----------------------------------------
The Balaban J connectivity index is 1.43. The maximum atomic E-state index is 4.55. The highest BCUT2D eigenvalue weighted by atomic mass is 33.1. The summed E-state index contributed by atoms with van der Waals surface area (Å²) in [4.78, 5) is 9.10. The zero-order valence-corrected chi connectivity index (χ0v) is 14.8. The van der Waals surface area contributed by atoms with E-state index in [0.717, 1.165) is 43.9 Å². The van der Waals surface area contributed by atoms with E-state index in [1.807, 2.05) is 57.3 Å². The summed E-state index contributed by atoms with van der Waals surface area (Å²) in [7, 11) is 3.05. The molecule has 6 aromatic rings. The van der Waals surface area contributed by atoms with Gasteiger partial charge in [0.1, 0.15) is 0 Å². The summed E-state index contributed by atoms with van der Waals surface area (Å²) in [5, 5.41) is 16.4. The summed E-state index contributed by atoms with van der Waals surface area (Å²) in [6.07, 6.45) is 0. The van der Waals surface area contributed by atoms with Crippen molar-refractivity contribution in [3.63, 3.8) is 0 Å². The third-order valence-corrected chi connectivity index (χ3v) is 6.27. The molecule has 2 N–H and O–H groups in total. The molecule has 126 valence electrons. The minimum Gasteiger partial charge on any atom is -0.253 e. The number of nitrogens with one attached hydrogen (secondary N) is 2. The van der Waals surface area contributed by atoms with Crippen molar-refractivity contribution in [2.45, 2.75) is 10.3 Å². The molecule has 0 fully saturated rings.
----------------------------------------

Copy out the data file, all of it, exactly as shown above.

The Balaban J connectivity index is 1.43. The maximum atomic E-state index is 4.55. The highest BCUT2D eigenvalue weighted by atomic mass is 33.1. The summed E-state index contributed by atoms with van der Waals surface area (Å²) in [4.78, 5) is 9.10. The zero-order valence-corrected chi connectivity index (χ0v) is 14.8. The van der Waals surface area contributed by atoms with E-state index in [0.717, 1.165) is 43.9 Å². The van der Waals surface area contributed by atoms with E-state index in [1.807, 2.05) is 57.3 Å². The summed E-state index contributed by atoms with van der Waals surface area (Å²) in [7, 11) is 3.05. The molecule has 6 aromatic rings. The van der Waals surface area contributed by atoms with Gasteiger partial charge in [0.1, 0.15) is 0 Å². The summed E-state index contributed by atoms with van der Waals surface area (Å²) in [5, 5.41) is 16.4. The summed E-state index contributed by atoms with van der Waals surface area (Å²) in [6.07, 6.45) is 0. The van der Waals surface area contributed by atoms with Crippen molar-refractivity contribution in [3.63, 3.8) is 0 Å². The third-order valence-corrected chi connectivity index (χ3v) is 6.27. The molecule has 2 N–H and O–H groups in total. The molecule has 126 valence electrons. The minimum Gasteiger partial charge on any atom is -0.253 e. The number of nitrogens with one attached hydrogen (secondary N) is 2. The van der Waals surface area contributed by atoms with Crippen molar-refractivity contribution in [2.45, 2.75) is 10.3 Å². The molecule has 0 fully saturated rings.